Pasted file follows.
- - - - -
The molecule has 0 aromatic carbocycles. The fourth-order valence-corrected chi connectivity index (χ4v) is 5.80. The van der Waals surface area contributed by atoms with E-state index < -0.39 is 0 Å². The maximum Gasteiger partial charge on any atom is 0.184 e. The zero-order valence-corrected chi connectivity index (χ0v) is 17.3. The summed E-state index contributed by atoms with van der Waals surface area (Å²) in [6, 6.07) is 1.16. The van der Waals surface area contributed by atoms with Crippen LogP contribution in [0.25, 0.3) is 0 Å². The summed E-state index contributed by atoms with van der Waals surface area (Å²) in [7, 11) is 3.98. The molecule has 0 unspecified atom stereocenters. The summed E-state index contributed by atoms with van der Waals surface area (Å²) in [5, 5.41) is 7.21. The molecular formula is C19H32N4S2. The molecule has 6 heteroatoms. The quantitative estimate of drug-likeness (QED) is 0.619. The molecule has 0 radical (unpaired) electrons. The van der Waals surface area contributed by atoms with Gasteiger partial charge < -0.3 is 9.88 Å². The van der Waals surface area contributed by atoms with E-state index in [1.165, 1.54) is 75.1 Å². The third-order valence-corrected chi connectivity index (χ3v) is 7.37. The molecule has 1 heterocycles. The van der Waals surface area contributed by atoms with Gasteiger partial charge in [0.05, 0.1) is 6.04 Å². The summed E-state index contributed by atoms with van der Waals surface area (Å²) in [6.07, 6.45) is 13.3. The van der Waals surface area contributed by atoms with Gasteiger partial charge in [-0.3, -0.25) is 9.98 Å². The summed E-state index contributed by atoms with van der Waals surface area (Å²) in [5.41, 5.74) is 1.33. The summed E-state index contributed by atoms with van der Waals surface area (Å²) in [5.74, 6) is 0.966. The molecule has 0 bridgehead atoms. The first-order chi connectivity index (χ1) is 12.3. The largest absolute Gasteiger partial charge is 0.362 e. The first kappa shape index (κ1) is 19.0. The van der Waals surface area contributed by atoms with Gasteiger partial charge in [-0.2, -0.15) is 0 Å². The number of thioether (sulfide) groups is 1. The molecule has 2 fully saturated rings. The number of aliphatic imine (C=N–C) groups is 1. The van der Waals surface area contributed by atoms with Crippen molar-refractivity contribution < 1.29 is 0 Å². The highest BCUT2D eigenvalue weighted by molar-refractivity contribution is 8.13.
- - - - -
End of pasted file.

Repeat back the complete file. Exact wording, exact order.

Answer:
The molecule has 0 aromatic carbocycles. The fourth-order valence-corrected chi connectivity index (χ4v) is 5.80. The van der Waals surface area contributed by atoms with E-state index < -0.39 is 0 Å². The maximum Gasteiger partial charge on any atom is 0.184 e. The zero-order valence-corrected chi connectivity index (χ0v) is 17.3. The summed E-state index contributed by atoms with van der Waals surface area (Å²) in [6, 6.07) is 1.16. The van der Waals surface area contributed by atoms with Crippen LogP contribution in [0.25, 0.3) is 0 Å². The summed E-state index contributed by atoms with van der Waals surface area (Å²) in [7, 11) is 3.98. The molecule has 0 unspecified atom stereocenters. The summed E-state index contributed by atoms with van der Waals surface area (Å²) in [5, 5.41) is 7.21. The molecular formula is C19H32N4S2. The molecule has 6 heteroatoms. The quantitative estimate of drug-likeness (QED) is 0.619. The molecule has 0 radical (unpaired) electrons. The van der Waals surface area contributed by atoms with Gasteiger partial charge < -0.3 is 9.88 Å². The van der Waals surface area contributed by atoms with E-state index in [1.165, 1.54) is 75.1 Å². The third-order valence-corrected chi connectivity index (χ3v) is 7.37. The molecule has 1 heterocycles. The van der Waals surface area contributed by atoms with Gasteiger partial charge in [0.05, 0.1) is 6.04 Å². The summed E-state index contributed by atoms with van der Waals surface area (Å²) in [6.07, 6.45) is 13.3. The van der Waals surface area contributed by atoms with Gasteiger partial charge in [-0.3, -0.25) is 9.98 Å². The summed E-state index contributed by atoms with van der Waals surface area (Å²) in [5.41, 5.74) is 1.33. The summed E-state index contributed by atoms with van der Waals surface area (Å²) in [5.74, 6) is 0.966. The molecule has 0 bridgehead atoms. The first-order chi connectivity index (χ1) is 12.3. The largest absolute Gasteiger partial charge is 0.362 e. The first kappa shape index (κ1) is 19.0. The van der Waals surface area contributed by atoms with Gasteiger partial charge in [-0.2, -0.15) is 0 Å². The number of thioether (sulfide) groups is 1. The molecule has 2 fully saturated rings. The number of aliphatic imine (C=N–C) groups is 1. The van der Waals surface area contributed by atoms with Crippen molar-refractivity contribution < 1.29 is 0 Å². The highest BCUT2D eigenvalue weighted by molar-refractivity contribution is 8.13.